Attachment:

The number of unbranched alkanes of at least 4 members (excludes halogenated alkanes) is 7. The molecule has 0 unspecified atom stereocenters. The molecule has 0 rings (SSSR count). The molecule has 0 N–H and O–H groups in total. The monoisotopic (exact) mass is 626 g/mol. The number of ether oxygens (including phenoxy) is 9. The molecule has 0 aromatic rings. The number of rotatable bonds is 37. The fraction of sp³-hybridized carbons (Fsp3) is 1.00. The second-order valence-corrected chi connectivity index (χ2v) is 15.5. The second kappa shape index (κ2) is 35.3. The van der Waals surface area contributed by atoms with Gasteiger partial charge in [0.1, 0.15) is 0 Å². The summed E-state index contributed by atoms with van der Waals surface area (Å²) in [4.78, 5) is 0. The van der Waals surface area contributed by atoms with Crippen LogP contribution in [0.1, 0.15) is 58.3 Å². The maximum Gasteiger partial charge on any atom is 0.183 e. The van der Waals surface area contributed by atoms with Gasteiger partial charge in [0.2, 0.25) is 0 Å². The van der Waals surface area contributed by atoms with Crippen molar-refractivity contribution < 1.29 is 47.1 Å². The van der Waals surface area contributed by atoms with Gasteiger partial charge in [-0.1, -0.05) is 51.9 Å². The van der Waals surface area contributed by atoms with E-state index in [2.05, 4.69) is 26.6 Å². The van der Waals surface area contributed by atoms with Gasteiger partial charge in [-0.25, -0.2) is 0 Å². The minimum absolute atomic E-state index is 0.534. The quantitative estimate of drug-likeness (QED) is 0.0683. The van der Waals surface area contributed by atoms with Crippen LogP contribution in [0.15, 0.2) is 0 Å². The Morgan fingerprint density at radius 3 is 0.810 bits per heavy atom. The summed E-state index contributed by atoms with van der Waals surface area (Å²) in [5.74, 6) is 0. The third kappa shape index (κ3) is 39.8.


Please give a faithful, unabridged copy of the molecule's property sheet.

The number of unbranched alkanes of at least 4 members (excludes halogenated alkanes) is 7. The molecule has 0 unspecified atom stereocenters. The molecule has 0 rings (SSSR count). The molecule has 0 N–H and O–H groups in total. The monoisotopic (exact) mass is 626 g/mol. The number of ether oxygens (including phenoxy) is 9. The molecule has 0 aromatic rings. The number of rotatable bonds is 37. The fraction of sp³-hybridized carbons (Fsp3) is 1.00. The second-order valence-corrected chi connectivity index (χ2v) is 15.5. The second kappa shape index (κ2) is 35.3. The van der Waals surface area contributed by atoms with Gasteiger partial charge in [0.1, 0.15) is 0 Å². The summed E-state index contributed by atoms with van der Waals surface area (Å²) in [4.78, 5) is 0. The van der Waals surface area contributed by atoms with Crippen LogP contribution in [0.1, 0.15) is 58.3 Å². The maximum Gasteiger partial charge on any atom is 0.183 e. The van der Waals surface area contributed by atoms with Gasteiger partial charge in [0.2, 0.25) is 0 Å². The van der Waals surface area contributed by atoms with Crippen molar-refractivity contribution < 1.29 is 47.1 Å². The van der Waals surface area contributed by atoms with Gasteiger partial charge in [-0.1, -0.05) is 51.9 Å². The van der Waals surface area contributed by atoms with E-state index in [2.05, 4.69) is 26.6 Å². The van der Waals surface area contributed by atoms with Gasteiger partial charge in [-0.25, -0.2) is 0 Å². The minimum absolute atomic E-state index is 0.534. The quantitative estimate of drug-likeness (QED) is 0.0683. The van der Waals surface area contributed by atoms with Crippen LogP contribution in [0.15, 0.2) is 0 Å². The Morgan fingerprint density at radius 3 is 0.810 bits per heavy atom. The summed E-state index contributed by atoms with van der Waals surface area (Å²) in [5.74, 6) is 0. The third kappa shape index (κ3) is 39.8.